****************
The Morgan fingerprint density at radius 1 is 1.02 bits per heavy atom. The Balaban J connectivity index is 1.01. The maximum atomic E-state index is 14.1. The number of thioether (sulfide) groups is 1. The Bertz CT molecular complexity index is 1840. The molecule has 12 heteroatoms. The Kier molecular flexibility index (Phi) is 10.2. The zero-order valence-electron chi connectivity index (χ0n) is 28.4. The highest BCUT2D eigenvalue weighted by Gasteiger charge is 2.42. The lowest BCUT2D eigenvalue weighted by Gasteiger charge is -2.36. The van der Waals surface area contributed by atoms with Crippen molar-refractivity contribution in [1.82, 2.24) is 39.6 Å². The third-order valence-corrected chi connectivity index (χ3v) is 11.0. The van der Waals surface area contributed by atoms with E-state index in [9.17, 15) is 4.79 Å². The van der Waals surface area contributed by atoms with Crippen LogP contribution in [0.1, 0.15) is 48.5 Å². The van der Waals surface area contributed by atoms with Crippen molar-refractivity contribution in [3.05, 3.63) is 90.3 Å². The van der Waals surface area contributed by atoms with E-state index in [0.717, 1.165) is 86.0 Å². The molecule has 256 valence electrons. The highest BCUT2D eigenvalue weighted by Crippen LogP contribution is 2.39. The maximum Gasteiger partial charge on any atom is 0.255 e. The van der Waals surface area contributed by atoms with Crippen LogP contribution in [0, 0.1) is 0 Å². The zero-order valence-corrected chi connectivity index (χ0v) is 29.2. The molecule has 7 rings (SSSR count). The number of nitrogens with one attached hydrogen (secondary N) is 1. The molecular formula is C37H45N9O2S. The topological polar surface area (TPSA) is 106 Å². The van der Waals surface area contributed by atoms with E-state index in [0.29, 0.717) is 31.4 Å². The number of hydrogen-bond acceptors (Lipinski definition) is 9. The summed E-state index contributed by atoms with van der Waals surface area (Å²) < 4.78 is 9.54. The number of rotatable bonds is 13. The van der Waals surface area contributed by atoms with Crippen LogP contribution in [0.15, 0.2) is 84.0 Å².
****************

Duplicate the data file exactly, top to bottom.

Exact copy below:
The Morgan fingerprint density at radius 1 is 1.02 bits per heavy atom. The Balaban J connectivity index is 1.01. The maximum atomic E-state index is 14.1. The number of thioether (sulfide) groups is 1. The Bertz CT molecular complexity index is 1840. The molecule has 12 heteroatoms. The Kier molecular flexibility index (Phi) is 10.2. The zero-order valence-electron chi connectivity index (χ0n) is 28.4. The highest BCUT2D eigenvalue weighted by Gasteiger charge is 2.42. The lowest BCUT2D eigenvalue weighted by Gasteiger charge is -2.36. The van der Waals surface area contributed by atoms with Crippen molar-refractivity contribution in [1.82, 2.24) is 39.6 Å². The third-order valence-corrected chi connectivity index (χ3v) is 11.0. The van der Waals surface area contributed by atoms with E-state index in [9.17, 15) is 4.79 Å². The van der Waals surface area contributed by atoms with Crippen LogP contribution in [0.1, 0.15) is 48.5 Å². The van der Waals surface area contributed by atoms with Crippen molar-refractivity contribution in [3.05, 3.63) is 90.3 Å². The van der Waals surface area contributed by atoms with E-state index in [0.717, 1.165) is 86.0 Å². The molecule has 256 valence electrons. The highest BCUT2D eigenvalue weighted by Crippen LogP contribution is 2.39. The maximum Gasteiger partial charge on any atom is 0.255 e. The van der Waals surface area contributed by atoms with Crippen LogP contribution in [0, 0.1) is 0 Å². The zero-order valence-corrected chi connectivity index (χ0v) is 29.2. The molecule has 7 rings (SSSR count). The number of nitrogens with one attached hydrogen (secondary N) is 1. The molecular formula is C37H45N9O2S. The topological polar surface area (TPSA) is 106 Å². The van der Waals surface area contributed by atoms with E-state index in [0.29, 0.717) is 31.4 Å². The number of hydrogen-bond acceptors (Lipinski definition) is 9. The summed E-state index contributed by atoms with van der Waals surface area (Å²) < 4.78 is 9.54. The number of rotatable bonds is 13. The van der Waals surface area contributed by atoms with Crippen LogP contribution in [0.15, 0.2) is 84.0 Å².